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Following a rapid outbreak assessment by the European Food Safety Authority (EFSA), some chocolate eggs and other chocolate products made in Belgium have been linked to a multi-country salmonella outbreak prompting a major food recall. The products have also been recalled in US and Canada.
Chocolate products made by Ferrero in its Belgium establishment have been identified as the source of a multi-country outbreak of Salmonella, say the EFSA and the European Centre for Disease Prevention and Control (ECDC) following a rapid outbreak assessment.
A recall of Kinder chocolate products was extended last Friday, April 8, to include all of those manufactured at the Belgium site since June, regardless of their best-before date. The new update means all the products being recalled, regardless of the best-before date, “should not be eaten”.
The products being recalled are Kinder Surprise eggs (20g), Kinder Surprise eggs (20g x 3 pack), Kinder Surprise eggs (100g), Kinder Mini eggs (75g), Kinder Egg Hunt Kit (150g), and Kinder Schokobons (70g, 200g, 320g).
The company is advising consumers to return these purchased products to receive a full refund.
Salmonella Cluster Linked to Chocolate Products
On February 17, the UK reported a cluster of cases with monophasic Salmonella Typhimurium sequence type 34 infection – experts commented that the strain identified exhibits resistance to seven antimicrobial classes but remains susceptible to azithromycin, ciprofloxacin, meropenem, and cephalosporins.
Investigations led by UKHSA, Public Health Scotland, Public Health Wales, and Public Health Agency Northern Ireland found a link between reported cases of Salmonella poisoning across the UK and products produced by the Ferrero company.
From April 6, public health warnings began being issued and the company carried out a voluntary recall of specific products and lots in various countries. On April 8, following official controls, the food safety authority in Belgium withdrew the company’s authorisation for production. In addition, the company recalled all batches of all products produced at the Belgian establishment regardless of their lot number or expiration date.
People Urged to Check Products
By April 8, the EFSA said 150 cases had been reported in nine EU/EEA countries and the UK. The UK Health Security Agency (UKHSA) said that, as of April 13, 67 people in the UK were known to have been infected with Salmonella in the outbreak linked to the products, with the majority of those affected aged under 5 years.
The Canadian Food Inspection Agency has also issued an alert regarding a recall of certain Kind brands of chocolates on April 6. The US’ FDA announced a voluntary recall of products from the Easter candy line yesterday, April 12.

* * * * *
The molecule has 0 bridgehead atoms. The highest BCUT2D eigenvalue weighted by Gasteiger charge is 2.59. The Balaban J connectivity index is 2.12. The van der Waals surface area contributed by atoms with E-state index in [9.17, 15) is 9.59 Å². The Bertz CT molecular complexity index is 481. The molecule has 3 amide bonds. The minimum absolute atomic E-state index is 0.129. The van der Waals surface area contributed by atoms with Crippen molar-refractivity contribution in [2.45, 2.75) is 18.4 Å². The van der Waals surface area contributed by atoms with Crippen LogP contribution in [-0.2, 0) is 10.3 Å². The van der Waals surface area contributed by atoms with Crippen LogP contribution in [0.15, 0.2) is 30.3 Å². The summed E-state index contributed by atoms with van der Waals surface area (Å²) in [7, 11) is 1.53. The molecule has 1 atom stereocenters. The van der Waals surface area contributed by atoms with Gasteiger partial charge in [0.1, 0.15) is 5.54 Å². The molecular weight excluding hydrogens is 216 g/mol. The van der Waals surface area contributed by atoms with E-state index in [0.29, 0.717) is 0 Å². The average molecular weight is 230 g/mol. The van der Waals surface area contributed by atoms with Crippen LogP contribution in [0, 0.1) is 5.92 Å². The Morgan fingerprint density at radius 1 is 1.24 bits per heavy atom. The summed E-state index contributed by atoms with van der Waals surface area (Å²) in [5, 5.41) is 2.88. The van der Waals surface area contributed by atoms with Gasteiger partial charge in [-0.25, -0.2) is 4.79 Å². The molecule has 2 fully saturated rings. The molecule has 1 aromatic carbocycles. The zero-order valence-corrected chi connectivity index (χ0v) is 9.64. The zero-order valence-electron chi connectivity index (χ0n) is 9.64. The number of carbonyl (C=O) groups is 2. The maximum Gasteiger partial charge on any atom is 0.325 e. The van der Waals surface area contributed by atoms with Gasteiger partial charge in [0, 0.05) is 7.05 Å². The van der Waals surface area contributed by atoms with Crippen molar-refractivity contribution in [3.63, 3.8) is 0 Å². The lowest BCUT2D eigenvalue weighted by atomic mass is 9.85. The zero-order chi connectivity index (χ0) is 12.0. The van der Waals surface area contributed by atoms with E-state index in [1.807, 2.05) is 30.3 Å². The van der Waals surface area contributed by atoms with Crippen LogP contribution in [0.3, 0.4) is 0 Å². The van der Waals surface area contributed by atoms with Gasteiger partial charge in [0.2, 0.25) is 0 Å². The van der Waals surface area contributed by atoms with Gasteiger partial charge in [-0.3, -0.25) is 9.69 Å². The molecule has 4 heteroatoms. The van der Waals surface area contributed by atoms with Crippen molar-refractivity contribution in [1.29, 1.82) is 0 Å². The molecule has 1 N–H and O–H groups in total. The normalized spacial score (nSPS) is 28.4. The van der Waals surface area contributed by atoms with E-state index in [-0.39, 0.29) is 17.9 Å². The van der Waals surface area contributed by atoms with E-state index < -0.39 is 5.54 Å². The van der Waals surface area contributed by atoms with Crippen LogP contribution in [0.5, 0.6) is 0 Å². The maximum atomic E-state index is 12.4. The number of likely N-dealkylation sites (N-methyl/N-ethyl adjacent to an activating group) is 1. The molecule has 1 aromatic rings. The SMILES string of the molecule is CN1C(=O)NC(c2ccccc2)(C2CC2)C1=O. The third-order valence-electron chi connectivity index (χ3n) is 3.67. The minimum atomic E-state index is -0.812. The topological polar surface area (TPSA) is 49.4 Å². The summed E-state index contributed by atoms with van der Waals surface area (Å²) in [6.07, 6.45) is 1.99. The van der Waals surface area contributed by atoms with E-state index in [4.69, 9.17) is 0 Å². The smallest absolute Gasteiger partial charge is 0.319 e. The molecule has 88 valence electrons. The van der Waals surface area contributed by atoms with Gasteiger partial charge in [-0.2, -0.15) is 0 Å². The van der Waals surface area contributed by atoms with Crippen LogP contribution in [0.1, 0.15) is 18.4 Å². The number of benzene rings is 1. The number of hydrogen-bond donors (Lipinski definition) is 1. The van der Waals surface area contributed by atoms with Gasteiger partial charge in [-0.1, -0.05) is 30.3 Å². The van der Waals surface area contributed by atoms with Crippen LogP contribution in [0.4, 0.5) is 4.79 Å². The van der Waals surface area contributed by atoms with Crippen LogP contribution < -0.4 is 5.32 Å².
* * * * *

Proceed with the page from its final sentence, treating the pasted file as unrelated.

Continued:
Tina Potter, Head of Incidents, Food Standards Agency, said: “Consumers should follow the advice in the latest recall notice, which details all of the products which may pose a risk.
“We know that these particular products are popular with young children, especially as Easter approaches, so we would urge parents and guardians of children to check if any products already in their home are affected by this recall,” she said.
European health officials investigating the Salmonella outbreak linked to Kinder chocolate products have said they suspect it is related to buttermilk used in a Belgian factory having matched the same Salmonella strain currently infecting people to samples taken from a factory in Belgium last December.
In their report they highlighted how “the processing step involving buttermilk was identified as the possible contamination point”, and hygiene measures were implemented.
EFSA and ECDC experts said that “further investigations are needed” to identify the root cause, time and possible factors behind the contamination, including the evaluation of possible wider use of contaminated raw materials in other processing plants.
Good Hygiene Practice Essential
Tina Potter said that the FSA was “advising consumers not to eat any of the products listed in the FSA alert”. She emphasised how it was “really important that consumers follow this advice to avoid the risk of becoming ill with Salmonella poisoning”.
Dr Lesley Larkin, surveillance lead, Gastrointestinal Pathogens and Food Safety (One Health) at UKHSA, explained: “Symptoms of salmonellosis typically resolve themselves within a few days.” However, she pointed out that symptoms can be “more severe, especially in young children and those with weakened immune systems, and lead to hospitalisation”.
Dr Larkin, emphasised how Salmonella can be spread from person to person, so anyone affected should “adhere to good hygiene practice such as washing hands thoroughly after using the bathroom and avoiding handling food for others where possible, if you have symptoms.”
Anyone with concerns that they might have salmonellosis is urged to seek medical advice.
Créditos: Comité científico Covid